Supreme Court Today refused to entertain a plea challenging the Constitutionality of Punjab Travel Professionals' Regulation Act 2012 holding that the provisions were not "restrictive but regulatory" in nature. "What is wrong with the (licence) fee (for the registration of travel agencies), Rs. 100,000 is not an unreasonable amount. You know the kind of money they make," Court asked the Petitioner
The Supreme Court yesterday accepted to hear the plea made by Punjab-based travel agents who are seeking that The Punjab Travel Professionals' Regulation Act 2012 be declared unconstitutional. The travel agents had made an oral mentioning to the Court in this regard and Justice Arun Mishra agreed to hear the case today.
Earlier, the Act was named as Punjab Prevention of Human Smuggling Act 2012 but in 2014 it was renamed as The Punjab Travel Professionals' Regulation Act 2012. The travel agents in their plea had submitted to the Court that the renamed law has to do nothing with the travel agents.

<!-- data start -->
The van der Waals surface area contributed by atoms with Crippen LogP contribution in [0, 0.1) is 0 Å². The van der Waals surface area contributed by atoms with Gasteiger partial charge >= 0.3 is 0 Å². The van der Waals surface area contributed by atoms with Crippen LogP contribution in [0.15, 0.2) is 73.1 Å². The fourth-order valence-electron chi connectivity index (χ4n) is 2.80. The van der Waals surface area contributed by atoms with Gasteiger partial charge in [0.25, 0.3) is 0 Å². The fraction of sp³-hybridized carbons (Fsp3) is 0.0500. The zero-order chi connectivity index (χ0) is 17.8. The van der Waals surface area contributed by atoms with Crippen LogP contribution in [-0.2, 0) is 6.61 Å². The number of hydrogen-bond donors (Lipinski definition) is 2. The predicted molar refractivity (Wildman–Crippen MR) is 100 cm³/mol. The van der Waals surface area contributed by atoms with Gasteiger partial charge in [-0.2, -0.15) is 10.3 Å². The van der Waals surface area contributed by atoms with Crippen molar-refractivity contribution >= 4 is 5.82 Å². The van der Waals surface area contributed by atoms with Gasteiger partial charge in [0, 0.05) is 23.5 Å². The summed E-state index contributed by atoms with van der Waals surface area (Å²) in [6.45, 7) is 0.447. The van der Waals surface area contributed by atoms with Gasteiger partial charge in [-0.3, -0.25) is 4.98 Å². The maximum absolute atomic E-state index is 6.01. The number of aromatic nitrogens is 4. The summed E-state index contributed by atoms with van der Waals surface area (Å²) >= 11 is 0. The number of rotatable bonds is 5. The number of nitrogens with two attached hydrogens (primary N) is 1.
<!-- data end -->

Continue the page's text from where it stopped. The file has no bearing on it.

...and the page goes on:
The Act and the Rules made subsequent to the Act also provide that those in the business of consultancy or ticketing or travel agency would have to get them registered upon payment of a licence fee.
Advocate RK Kapoor also submitted to the Court that Punjab Prevention of Human Smuggling (Amendment) Act 2014 has been made to curb fraudulent activities of persons involved in organised human smuggling in Punjab but the same cannot be a mechanism to control the travel agents.